John Updike’s “Ex-Basketball Player,” a poem of five stanzas each containing six lines and written in blank verse, describes the life of Flick Webb, once a high-school basketball star but now, his glorious past several years behind him, a gas-station attendant whose life appears to have reached a dead end. The first stanza begins with brief geographical detail of Flick’s hometown, a town never named in the poem but presumably somewhere fairly small and rural (possibly like Updike’s own hometown of Shillington, Pennsylvania). The reader learns that Flick spends his days helping out “Berth,” who runs a garage located on the west-facing corner of Colonel McComsky Plaza.
The second stanza is a snapshot of Flick at Berth’s Garage, standing “tall among the idiot pumps.” The “bubble-head style” of gas pump, old-fashioned even at the time the poem was written in 1954, features a glass globe on top: In earlier decades of the twentieth century, gasoline was often sold at stations that might sell more than one brand, the brand identified by the globe. One of the pumps at Berth’s dispenses Esso brand gasoline, and the narrator of the poem sees it and the other pumps as athletes, the hoses “rubber elbows hanging loose and low” like a basketball player. Another squat pump, with no head, is “more of a football type.”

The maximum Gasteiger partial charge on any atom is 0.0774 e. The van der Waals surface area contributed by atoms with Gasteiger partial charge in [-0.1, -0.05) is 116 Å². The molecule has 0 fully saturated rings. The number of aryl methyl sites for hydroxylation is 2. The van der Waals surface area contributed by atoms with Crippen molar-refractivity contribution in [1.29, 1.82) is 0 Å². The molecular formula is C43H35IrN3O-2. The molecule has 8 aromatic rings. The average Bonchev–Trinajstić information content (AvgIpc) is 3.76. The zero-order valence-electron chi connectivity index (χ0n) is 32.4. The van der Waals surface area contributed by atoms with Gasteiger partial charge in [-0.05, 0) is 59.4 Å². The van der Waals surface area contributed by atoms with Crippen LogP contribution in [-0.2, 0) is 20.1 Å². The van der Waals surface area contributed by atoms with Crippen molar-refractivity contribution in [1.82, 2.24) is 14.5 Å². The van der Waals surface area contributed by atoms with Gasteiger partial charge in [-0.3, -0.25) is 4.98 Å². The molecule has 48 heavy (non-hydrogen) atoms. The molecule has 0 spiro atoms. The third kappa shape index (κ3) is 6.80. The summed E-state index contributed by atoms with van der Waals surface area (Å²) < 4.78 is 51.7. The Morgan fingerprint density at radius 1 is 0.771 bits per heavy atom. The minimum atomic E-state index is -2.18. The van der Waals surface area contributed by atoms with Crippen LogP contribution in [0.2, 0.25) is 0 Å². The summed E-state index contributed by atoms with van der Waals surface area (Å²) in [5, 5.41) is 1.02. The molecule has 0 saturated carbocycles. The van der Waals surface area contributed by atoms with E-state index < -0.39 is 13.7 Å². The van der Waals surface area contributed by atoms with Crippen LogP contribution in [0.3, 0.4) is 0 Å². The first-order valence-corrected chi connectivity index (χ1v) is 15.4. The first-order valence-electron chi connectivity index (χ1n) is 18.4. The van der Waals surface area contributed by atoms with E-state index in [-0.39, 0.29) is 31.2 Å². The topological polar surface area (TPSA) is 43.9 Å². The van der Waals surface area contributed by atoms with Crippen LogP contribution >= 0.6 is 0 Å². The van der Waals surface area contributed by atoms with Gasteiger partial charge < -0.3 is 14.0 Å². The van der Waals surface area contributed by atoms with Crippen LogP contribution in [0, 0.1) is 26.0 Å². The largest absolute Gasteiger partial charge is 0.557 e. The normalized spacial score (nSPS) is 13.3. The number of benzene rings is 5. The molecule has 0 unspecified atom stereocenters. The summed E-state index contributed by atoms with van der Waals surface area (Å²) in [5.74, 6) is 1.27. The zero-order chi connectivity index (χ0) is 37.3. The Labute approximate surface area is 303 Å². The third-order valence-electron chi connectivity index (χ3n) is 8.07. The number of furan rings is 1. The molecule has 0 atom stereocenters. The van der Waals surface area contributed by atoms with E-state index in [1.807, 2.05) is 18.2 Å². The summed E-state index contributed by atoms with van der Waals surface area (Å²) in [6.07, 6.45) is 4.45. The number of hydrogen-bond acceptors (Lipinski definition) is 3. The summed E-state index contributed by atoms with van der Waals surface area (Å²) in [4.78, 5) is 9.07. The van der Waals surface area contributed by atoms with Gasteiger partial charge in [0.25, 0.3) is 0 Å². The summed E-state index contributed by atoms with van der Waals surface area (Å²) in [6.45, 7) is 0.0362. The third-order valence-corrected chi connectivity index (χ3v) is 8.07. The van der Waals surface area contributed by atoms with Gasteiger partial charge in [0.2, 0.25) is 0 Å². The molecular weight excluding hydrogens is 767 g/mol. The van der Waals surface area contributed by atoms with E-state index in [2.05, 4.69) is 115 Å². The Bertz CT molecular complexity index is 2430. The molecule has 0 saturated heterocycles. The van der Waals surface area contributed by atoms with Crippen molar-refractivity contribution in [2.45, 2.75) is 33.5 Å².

In stanzas 3 and 4, the narrator’s camera lens widens, and the reader begins to learn more about Flick’s...
(The entire section is 518 words.)